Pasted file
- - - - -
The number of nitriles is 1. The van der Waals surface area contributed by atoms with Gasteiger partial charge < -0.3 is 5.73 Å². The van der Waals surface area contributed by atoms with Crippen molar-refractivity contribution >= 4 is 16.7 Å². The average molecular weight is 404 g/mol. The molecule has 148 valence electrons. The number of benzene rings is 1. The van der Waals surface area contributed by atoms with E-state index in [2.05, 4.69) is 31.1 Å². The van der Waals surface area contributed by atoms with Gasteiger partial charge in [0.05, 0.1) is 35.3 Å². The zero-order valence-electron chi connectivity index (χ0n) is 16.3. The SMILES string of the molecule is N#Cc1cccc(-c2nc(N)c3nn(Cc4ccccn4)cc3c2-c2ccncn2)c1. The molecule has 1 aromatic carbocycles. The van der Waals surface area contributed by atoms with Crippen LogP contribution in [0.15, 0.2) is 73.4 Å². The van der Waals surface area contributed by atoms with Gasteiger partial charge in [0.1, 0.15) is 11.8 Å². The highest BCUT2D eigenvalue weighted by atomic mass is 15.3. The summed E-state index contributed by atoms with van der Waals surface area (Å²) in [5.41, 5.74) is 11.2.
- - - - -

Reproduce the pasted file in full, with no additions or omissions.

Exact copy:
The number of nitriles is 1. The van der Waals surface area contributed by atoms with Gasteiger partial charge < -0.3 is 5.73 Å². The van der Waals surface area contributed by atoms with Crippen molar-refractivity contribution >= 4 is 16.7 Å². The average molecular weight is 404 g/mol. The molecule has 148 valence electrons. The number of benzene rings is 1. The van der Waals surface area contributed by atoms with E-state index in [2.05, 4.69) is 31.1 Å². The van der Waals surface area contributed by atoms with Gasteiger partial charge in [0.05, 0.1) is 35.3 Å². The zero-order valence-electron chi connectivity index (χ0n) is 16.3. The SMILES string of the molecule is N#Cc1cccc(-c2nc(N)c3nn(Cc4ccccn4)cc3c2-c2ccncn2)c1. The molecule has 1 aromatic carbocycles. The van der Waals surface area contributed by atoms with Crippen LogP contribution in [0.15, 0.2) is 73.4 Å². The van der Waals surface area contributed by atoms with Gasteiger partial charge in [0.1, 0.15) is 11.8 Å². The highest BCUT2D eigenvalue weighted by atomic mass is 15.3. The summed E-state index contributed by atoms with van der Waals surface area (Å²) in [5.41, 5.74) is 11.2.